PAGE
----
BEDFORD, N.Y. -- The Bedford Central School District announced that its board and teachers' union are at an impasse over talks for a new contract, citing unsuccessful negotiations to date.
Calling both parties "far apart in their positions," the district adds that talks will be picked up by the state's Public Employment Relations Board (PERB), which in turn will assign a mediator to help create a new agreement.
A full copy of the district's full statement can be read here.
The union, known as the Bedford Teachers Association (BTA), is coming off of a three-year contract that expires on Thursday, June 30. The date is also the end of the district's 2015-16 fiscal year.
Under state law, terms of the expired contract must remain in place until a new deal is reached, which means that the school board is barred from making unilateral changes. This includes continued raises in the longevity based portions of teachers' wages, which are called "steps" and are given in addition to basic salaries.
The escalation in steps is a point of contention for the school board, which cites a dispute with the BTA as the cause behind talks stalling.
"The reason why it is difficult to negotiate a contract with BTA is that the union contract provides for automatic salary increases that exceed the rate of inflation, and exceed the maximum tax levy increase under the New York tax cap law. Like almost all teachers union contracts in New York State, our contract with BTA contains a salary schedule that links salaries to seniority."
Because of steps, teachers who have between four and 17 years of service receive an average annual salary increase of four percent, the district notes.
One notable exception to the step system is in the current contract, which requires employees hired after July 1, 2013 to abide by a lower total wage-hike threshold of roughly two percent, which is in lieu of the traditional model.
The board's desire to curb wage increases comes as the district grapples with the effects of staying under the state-mandated tax cap, which limits annual increases in total tax revenue for the budget. Voters rejected an attempt in May to override the cap as part of the budget, which would have results in a 3.82-percent levy hike. The rejection was because supporters could not muster a 60-percent supermajority needed for an override; a simple majority of roughly 58 percent was secured.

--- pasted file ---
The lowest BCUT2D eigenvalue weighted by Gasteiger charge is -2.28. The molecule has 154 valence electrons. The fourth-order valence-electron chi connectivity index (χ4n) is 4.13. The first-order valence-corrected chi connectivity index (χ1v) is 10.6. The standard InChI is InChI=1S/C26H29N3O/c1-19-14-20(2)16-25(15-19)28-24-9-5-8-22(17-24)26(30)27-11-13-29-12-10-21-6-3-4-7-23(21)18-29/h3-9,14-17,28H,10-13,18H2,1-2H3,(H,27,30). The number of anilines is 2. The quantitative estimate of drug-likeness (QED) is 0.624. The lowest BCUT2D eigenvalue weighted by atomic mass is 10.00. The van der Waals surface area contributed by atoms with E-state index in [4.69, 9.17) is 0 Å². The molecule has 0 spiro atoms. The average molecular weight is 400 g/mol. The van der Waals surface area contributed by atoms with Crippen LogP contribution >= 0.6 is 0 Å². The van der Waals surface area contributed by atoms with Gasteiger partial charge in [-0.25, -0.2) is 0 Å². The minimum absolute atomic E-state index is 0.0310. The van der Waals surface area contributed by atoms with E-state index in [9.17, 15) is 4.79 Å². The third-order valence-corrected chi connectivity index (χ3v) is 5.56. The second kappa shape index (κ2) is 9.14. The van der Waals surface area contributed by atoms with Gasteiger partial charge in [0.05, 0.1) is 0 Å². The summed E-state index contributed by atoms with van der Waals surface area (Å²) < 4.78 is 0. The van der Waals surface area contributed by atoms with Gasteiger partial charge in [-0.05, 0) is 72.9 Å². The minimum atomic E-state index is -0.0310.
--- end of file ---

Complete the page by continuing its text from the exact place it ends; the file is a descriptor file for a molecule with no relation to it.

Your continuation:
A revised budget, which stayed under the cap and had a 1.31-percent levy increase, was approved by the voters on June 21.
"This system of automatic salary increases worked satisfactorily when the rate of inflation was close to or above the automatic increases in the contract," the district's statement says. "But year after year of automatic increases in excess of inflation have taken their toll, causing much of the District’s current fiscal predicament."
The district sought to override the cap in order to fill a roughly $8.8 million fiscal shortfall, which was brought about by large cost overruns in health insurance and special education. Both budget versions included sizable cost cuts, with the approved second version resulting in roughly 52 positions being eliminated.
Salaries and benefits for employees make up roughly 78 percent of Bedford Central's budgetary costs, according to a recent presentation from the district. This figure includes employees covered by the BTA, two other unions and non-union staff.
For a new contrast, the district states that it has sought to reduce the escalation of automatic step increases. Specifically, the district is seeking to have the BTA limit its increases to either the tax cap or to the rate of inflation.
Tying BTA wages to the tax cap has been pushed for by several local fiscal hawks, such as a group of members on the district's Budgetary Advisory Committee.
For health insurance, the district has sought to get the BTA's approval for withdrawing from the current self-insured plan and switching to a Blue Cross/Blue Shield plan used by other districts - the plan's cost volatility has been a concern raised by officials - as well as increasing the co-pay for doctor visits from $20 to $40. The district has also sought to extend an existing $400 deductible to in-network healthcare.
The district also sternly criticized the BTA, arguing that it has sought wage increases beyond what the current contract allows.
"They have stated that they will refuse to agree to any contract that ends up costing the District less money than the contract we have now. They said they would be willing to agree to short-term savings, but only if those savings are more than outweighed by increased costs in future years. Such a deal would make it even harder for us to balance our budgets in the future."
Michael Groarke, the BTA president, is away on vacation. However, BTA Executive Vice President Jennifer Tully offered a rebuttal on the union's behalf.
Tully said that she appreciated the district needing to declare an impasse. However, she blasted the board's decision to air out negotiation details
"We're disappointed that the board, in doing so, chose to publicize and editorialize the details of the negotiation."
Tully argued that the board's proposals would be "bad for the educator" and the students, arguing that they would hurt with recruitment and retention of teachers. She also noted the BTA has already made "many concessions," such as the compensation overhaul in the current deal.
Tully notes that what the BTA is seeking something that is based on economic conditions and is comparable to what counterparts across the county are getting.
On the budgetary side, Tully also noted the BTA's backing for a successful lobbying effort to restore cuts to state aid, which took effect this spring.
With regards to the tax cap, Tully said that it "continues to fail," and either should be repealed or "sensibly amended."
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